Transformation: How Government Can Leverage the Positives of Change to Address the Pressures of Change


Transformation: How Government Can Leverage the Positives of Change to Address the Pressures of Change

Thursday, July 11th, 2013 - 14:28
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Numerous forces are converging on government, leading to a set of pressures that is unlike any we’ve seen in the past.

These pressures include:

  • A highly constrained fiscal environment
  • A citizenry that increasingly demands online, real-time service, and can take its business elsewhere when providers don’t respond well to that demand
  • A set of social interactions over the Internet that create coalitions of influence with far greater reach than ever before
  • The always-on, 24-hour news cycle that turns small problems into well-known ones in seconds
  • The pace of technology and innovation that is increasing each year, in contrast with the relatively deliberate pace of government action

Given these and similar pressures, leaders and managers across the public sector face unprecedented complexity in reaching their mission and program goals. The IBM Center has met with dozens of leaders over the past six months about how best to meet this challenge; we are embarking on a program of research and content that focuses on practical ideas for government in the world that we see today, and will likely see over the next several years.

Our program focuses on six topic areas, which form the centerpiece of our current research announcement:

  • Fostering Innovation and Transformation
  • Aligning Mission Support with Mission Delivery
  • Developing Cost Savings Strategies That Improve Efficiency and Effectiveness
  • Making the Best Use of Performance and Results Management
  • Managing Risk in a Rapidly Changing World
  • Developing New Models of Public Leadership Within and Across Agencies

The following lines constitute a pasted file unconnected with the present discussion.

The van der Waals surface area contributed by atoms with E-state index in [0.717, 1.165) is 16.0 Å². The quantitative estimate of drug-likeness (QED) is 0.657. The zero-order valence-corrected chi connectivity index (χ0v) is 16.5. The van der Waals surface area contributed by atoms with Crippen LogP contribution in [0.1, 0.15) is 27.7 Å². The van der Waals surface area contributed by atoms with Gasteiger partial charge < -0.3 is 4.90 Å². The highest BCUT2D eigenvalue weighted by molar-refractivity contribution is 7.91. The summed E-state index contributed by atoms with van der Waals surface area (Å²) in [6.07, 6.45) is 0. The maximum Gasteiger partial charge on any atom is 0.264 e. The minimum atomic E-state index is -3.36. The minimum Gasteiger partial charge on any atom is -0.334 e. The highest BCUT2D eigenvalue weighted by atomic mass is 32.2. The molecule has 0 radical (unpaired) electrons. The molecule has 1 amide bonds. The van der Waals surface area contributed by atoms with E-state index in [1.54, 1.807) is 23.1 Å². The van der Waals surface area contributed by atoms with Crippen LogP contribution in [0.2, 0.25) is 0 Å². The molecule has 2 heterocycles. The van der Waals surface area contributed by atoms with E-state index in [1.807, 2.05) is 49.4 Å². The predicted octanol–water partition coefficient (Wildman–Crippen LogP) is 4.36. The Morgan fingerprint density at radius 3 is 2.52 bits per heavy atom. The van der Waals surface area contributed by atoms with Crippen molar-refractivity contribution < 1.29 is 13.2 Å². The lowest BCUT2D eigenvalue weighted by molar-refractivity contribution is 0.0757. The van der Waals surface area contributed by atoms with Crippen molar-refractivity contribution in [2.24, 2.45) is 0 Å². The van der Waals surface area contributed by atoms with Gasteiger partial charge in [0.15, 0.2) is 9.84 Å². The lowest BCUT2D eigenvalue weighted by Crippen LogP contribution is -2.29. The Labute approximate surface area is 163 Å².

Individually, research into each of these areas will provide important knowledge about the tools and approaches that work best for government managers. Collectively, they can point a pathway to making changes across a broad array of functions that can help the public sector keep pace with economic, technological, and citizen trends.

To illustrate this connection, consider the example of an entrepreneurial government leader who has taken on a program that works across agencies to provide information and services, moving away from paper and toward the Internet as the means of delivery. Innovation can point to the art of the possible, both in terms of performance outcomes and a more effective and efficient way to achieve those outcomes; the leader faces various risks (financial, security, legal/compliance) in making changes to the program that result from innovation, but can work with their CFO, CIO, acquisition, HR, and other functional partners to develop a risk framework that complies with government requirements; and a collaborative approach across agencies can foster shared incentives to best serve the citizen.

Government transformation does not usually happen by getting one thing right. Rather, it happens because committed teams within agencies, often working with the nonprofit and commercial worlds that support government, put together a change strategy that starts with understanding mission objectives and proceeds with a plan drawing on multiple disciplines and reacting quickly to new conditions. The Center’s recent publication of Fast Government: Accelerating Service Quality While Reducing Cost and Time, similarly shows how leveraging different strategies and tools can help government achieve change quickly and cost-effectively—a key success factor in today’s world.

The world around us is demanding better, faster, and cheaper service in every interaction, bolstered by the advent of new technologies that foster such change, but constrained by fewer resources to implement change. The citizens who are served by government can quickly move to another option, or can report on things that propagate across the globe in real time. Government leaders looking to solve problems in this environment must pull together a strategy and action plan that can bring multiple positive tools of change to the fore and produce real and lasting transformation.

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